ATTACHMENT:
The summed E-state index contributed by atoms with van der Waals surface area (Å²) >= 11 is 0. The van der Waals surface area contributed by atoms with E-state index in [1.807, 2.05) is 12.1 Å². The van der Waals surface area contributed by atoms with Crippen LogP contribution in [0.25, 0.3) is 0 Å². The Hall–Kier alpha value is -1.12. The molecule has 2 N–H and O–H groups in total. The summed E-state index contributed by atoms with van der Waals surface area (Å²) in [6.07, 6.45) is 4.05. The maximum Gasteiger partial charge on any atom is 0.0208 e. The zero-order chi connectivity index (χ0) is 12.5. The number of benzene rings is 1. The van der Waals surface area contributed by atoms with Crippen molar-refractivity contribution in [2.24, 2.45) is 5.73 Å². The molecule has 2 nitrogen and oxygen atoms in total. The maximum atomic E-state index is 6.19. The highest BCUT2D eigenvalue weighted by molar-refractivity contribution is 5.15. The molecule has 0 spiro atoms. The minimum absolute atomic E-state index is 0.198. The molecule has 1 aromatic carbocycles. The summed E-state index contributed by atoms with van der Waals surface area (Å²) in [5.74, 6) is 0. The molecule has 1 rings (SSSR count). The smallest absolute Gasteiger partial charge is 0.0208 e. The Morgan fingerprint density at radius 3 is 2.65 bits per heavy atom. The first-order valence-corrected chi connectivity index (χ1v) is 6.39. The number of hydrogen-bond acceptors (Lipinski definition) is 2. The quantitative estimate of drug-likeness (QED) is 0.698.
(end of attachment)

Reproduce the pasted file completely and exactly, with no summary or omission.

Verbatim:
The summed E-state index contributed by atoms with van der Waals surface area (Å²) >= 11 is 0. The van der Waals surface area contributed by atoms with E-state index in [1.807, 2.05) is 12.1 Å². The van der Waals surface area contributed by atoms with Crippen LogP contribution in [0.25, 0.3) is 0 Å². The Hall–Kier alpha value is -1.12. The molecule has 2 N–H and O–H groups in total. The summed E-state index contributed by atoms with van der Waals surface area (Å²) in [6.07, 6.45) is 4.05. The maximum Gasteiger partial charge on any atom is 0.0208 e. The zero-order chi connectivity index (χ0) is 12.5. The number of benzene rings is 1. The van der Waals surface area contributed by atoms with Crippen molar-refractivity contribution in [2.24, 2.45) is 5.73 Å². The molecule has 2 nitrogen and oxygen atoms in total. The maximum atomic E-state index is 6.19. The highest BCUT2D eigenvalue weighted by molar-refractivity contribution is 5.15. The molecule has 0 spiro atoms. The minimum absolute atomic E-state index is 0.198. The molecule has 1 aromatic carbocycles. The summed E-state index contributed by atoms with van der Waals surface area (Å²) in [5.74, 6) is 0. The molecule has 1 rings (SSSR count). The smallest absolute Gasteiger partial charge is 0.0208 e. The Morgan fingerprint density at radius 3 is 2.65 bits per heavy atom. The first-order valence-corrected chi connectivity index (χ1v) is 6.39. The number of hydrogen-bond acceptors (Lipinski definition) is 2. The quantitative estimate of drug-likeness (QED) is 0.698.